Why we fight

Nearly 80 percent of Americans polled either liked or loved the president's speech Tuesday night. And it was a strong one.

But he very nearly finished the speech before adding that the state of the union is "strong."

Maybe because that has yet to really be determined.

The next year - or even the next few days - should be very telling in that regard.

President Bush only briefly cited the taken-for-granted robust health of the economy, saving that topic for a speech next week. Good. It deserves its own spotlight.

He exhorted Congress to adopt several absolutely crucial federal budget reforms - which we'll take up in another editorial Sunday.

We also applaud his emphasis on energy conservation and diversification. We hope he follows through, and that Congress does, too.

But most importantly, the president crafted a vast, reasoned and compelling argument about the urgency of fighting the war on terror and about the vile, inconsolable nature of our enemy - particulars that no opponent of the war has yet to refute.

He described both the violence emanating from Sunni and Shiite Muslim extremists, and the method in their madness:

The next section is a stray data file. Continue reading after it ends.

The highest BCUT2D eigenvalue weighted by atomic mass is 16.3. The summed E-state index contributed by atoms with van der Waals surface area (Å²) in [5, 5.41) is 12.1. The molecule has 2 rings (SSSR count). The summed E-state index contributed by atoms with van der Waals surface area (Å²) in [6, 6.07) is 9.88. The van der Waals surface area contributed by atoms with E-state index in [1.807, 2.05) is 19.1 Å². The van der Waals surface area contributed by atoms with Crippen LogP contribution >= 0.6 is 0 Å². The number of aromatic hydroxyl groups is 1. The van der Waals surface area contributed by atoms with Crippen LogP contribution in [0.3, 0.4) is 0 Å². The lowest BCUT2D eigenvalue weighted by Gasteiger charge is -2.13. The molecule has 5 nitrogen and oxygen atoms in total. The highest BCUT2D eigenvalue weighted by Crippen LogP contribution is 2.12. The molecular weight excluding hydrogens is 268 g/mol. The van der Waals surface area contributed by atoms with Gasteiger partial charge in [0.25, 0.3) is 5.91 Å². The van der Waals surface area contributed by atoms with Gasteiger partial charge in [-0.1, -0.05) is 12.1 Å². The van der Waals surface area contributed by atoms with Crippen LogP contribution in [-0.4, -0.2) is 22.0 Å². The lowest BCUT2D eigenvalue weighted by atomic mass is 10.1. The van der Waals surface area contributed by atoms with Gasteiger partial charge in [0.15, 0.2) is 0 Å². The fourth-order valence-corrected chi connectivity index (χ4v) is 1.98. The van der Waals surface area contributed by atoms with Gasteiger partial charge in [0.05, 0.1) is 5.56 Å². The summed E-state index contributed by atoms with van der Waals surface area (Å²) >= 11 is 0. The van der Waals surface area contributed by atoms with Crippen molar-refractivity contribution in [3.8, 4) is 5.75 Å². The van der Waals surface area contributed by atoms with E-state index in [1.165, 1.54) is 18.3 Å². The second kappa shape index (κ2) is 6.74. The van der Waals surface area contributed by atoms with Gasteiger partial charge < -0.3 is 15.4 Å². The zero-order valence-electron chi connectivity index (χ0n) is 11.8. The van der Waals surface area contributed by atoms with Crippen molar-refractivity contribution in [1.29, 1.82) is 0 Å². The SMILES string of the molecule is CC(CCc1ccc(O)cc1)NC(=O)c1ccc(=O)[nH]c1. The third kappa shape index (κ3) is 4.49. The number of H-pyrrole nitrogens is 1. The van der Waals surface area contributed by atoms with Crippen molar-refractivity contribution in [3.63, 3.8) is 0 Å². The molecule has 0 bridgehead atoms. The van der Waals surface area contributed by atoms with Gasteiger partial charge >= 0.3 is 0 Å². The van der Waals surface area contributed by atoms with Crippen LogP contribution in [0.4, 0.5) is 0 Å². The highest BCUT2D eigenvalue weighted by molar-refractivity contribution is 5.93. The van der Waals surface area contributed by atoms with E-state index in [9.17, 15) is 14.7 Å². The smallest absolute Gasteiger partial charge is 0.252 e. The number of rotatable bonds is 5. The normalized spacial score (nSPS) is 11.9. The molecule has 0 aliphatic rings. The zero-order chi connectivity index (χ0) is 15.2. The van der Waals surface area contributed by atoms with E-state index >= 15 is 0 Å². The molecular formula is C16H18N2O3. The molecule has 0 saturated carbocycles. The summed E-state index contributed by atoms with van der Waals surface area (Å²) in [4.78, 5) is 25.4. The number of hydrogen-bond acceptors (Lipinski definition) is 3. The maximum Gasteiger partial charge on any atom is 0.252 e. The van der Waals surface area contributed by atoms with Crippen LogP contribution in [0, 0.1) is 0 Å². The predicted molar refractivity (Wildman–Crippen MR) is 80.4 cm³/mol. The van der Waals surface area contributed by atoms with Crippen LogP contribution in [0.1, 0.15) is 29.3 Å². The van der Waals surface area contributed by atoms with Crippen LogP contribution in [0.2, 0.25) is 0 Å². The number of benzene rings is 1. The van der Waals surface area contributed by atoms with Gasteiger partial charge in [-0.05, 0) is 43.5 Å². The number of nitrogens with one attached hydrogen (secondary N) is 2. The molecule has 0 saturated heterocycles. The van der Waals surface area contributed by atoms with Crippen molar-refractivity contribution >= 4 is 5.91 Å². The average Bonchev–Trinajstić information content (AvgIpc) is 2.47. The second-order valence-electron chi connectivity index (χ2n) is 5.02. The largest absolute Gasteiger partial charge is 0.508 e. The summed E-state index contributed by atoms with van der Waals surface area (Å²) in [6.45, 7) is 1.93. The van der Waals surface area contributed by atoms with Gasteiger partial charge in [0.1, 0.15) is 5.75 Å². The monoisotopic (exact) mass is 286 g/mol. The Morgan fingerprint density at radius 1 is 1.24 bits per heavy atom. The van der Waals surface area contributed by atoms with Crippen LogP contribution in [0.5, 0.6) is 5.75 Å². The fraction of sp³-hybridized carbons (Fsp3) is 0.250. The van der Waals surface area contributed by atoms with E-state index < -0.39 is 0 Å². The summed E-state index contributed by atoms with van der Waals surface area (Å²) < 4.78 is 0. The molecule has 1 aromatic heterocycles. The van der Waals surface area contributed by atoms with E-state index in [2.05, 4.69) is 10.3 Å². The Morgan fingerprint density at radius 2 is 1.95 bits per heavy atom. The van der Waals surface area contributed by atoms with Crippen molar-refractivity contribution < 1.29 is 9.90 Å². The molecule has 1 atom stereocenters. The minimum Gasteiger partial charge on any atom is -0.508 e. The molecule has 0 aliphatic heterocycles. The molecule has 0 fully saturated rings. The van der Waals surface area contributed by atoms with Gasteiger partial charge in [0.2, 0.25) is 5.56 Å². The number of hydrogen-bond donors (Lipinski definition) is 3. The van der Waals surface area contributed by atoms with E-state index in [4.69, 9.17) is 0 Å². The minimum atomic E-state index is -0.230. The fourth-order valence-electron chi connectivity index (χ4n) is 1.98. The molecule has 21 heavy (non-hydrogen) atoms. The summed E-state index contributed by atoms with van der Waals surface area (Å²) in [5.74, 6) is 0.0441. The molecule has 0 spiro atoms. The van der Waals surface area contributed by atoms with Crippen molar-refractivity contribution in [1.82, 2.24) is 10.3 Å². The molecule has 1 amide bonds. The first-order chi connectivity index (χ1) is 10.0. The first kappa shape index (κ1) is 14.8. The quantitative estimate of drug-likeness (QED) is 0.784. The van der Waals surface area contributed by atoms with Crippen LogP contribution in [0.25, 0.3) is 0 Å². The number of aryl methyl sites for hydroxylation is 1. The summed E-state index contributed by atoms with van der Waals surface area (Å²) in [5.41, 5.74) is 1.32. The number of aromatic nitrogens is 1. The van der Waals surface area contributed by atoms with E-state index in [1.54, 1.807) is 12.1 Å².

"By killing and terrorizing Americans, they want to force our country to retreat from the world and abandon the cause of liberty. They would then be free to impose their will and spread their totalitarian ideology.

"What every terrorist fears most is human freedom - societies where men and women make their own choices, answer to their own conscience and live by their hopes instead of their resentments.

"The great question of our day is whether America will help men and women in the Middle East to build free societies and share in the rights of all humanity. And I say, for the sake of our own security, we must."

Another great question is whether the Democratic Congress will give the commander and chief one last chance to do that. No-confidence resolutions are on the agenda on Capitol Hill - and, in fact, the Senate Foreign Relations Committee approved one Wednesday, just hours after the president's speech.

We don't know if a troop surge will get us over the hump, but the president eloquently reached out to Congress and made a compelling case Tuesday night not to give up now.

"The evil that inspired and rejoiced in 9-11 is still at work in the world. And so long as that is the case, America is still a nation at war.

"It would not be like us to leave our promises unkept, our friends abandoned and our own security at risk.

"Ladies and gentlemen, on this day, at this hour, it is still within our power to shape the outcome of this battle. So let us find our resolve, and turn events toward victory."

Our resolve.

Now, where did we leave that?

And just what is the state of the union?

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Sun, 12/04/2016 - 01:41

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